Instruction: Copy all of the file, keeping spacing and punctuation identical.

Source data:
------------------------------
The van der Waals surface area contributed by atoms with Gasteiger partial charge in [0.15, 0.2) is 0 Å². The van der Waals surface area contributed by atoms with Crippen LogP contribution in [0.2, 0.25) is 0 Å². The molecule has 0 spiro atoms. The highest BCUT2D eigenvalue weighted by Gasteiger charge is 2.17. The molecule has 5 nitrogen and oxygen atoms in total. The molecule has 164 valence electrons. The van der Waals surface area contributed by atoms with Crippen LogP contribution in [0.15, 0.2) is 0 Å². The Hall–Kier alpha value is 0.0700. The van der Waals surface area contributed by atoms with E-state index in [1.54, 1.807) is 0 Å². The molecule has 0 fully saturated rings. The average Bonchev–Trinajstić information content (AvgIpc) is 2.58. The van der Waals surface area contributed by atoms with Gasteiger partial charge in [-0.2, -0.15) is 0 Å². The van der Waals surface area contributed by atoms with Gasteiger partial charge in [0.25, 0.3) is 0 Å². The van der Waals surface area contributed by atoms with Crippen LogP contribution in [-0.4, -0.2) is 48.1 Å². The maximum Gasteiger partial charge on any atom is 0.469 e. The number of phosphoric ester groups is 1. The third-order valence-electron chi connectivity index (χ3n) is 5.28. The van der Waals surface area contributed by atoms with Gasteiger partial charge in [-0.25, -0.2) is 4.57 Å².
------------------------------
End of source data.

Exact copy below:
The van der Waals surface area contributed by atoms with Gasteiger partial charge in [0.15, 0.2) is 0 Å². The van der Waals surface area contributed by atoms with Crippen LogP contribution in [0.2, 0.25) is 0 Å². The molecule has 0 spiro atoms. The highest BCUT2D eigenvalue weighted by Gasteiger charge is 2.17. The molecule has 5 nitrogen and oxygen atoms in total. The molecule has 164 valence electrons. The van der Waals surface area contributed by atoms with Crippen LogP contribution in [0.15, 0.2) is 0 Å². The Hall–Kier alpha value is 0.0700. The van der Waals surface area contributed by atoms with E-state index in [1.54, 1.807) is 0 Å². The molecule has 0 fully saturated rings. The average Bonchev–Trinajstić information content (AvgIpc) is 2.58. The van der Waals surface area contributed by atoms with Gasteiger partial charge in [-0.2, -0.15) is 0 Å². The van der Waals surface area contributed by atoms with Gasteiger partial charge in [0.25, 0.3) is 0 Å². The van der Waals surface area contributed by atoms with Crippen LogP contribution in [-0.4, -0.2) is 48.1 Å². The maximum Gasteiger partial charge on any atom is 0.469 e. The number of phosphoric ester groups is 1. The third-order valence-electron chi connectivity index (χ3n) is 5.28. The van der Waals surface area contributed by atoms with Gasteiger partial charge in [-0.25, -0.2) is 4.57 Å².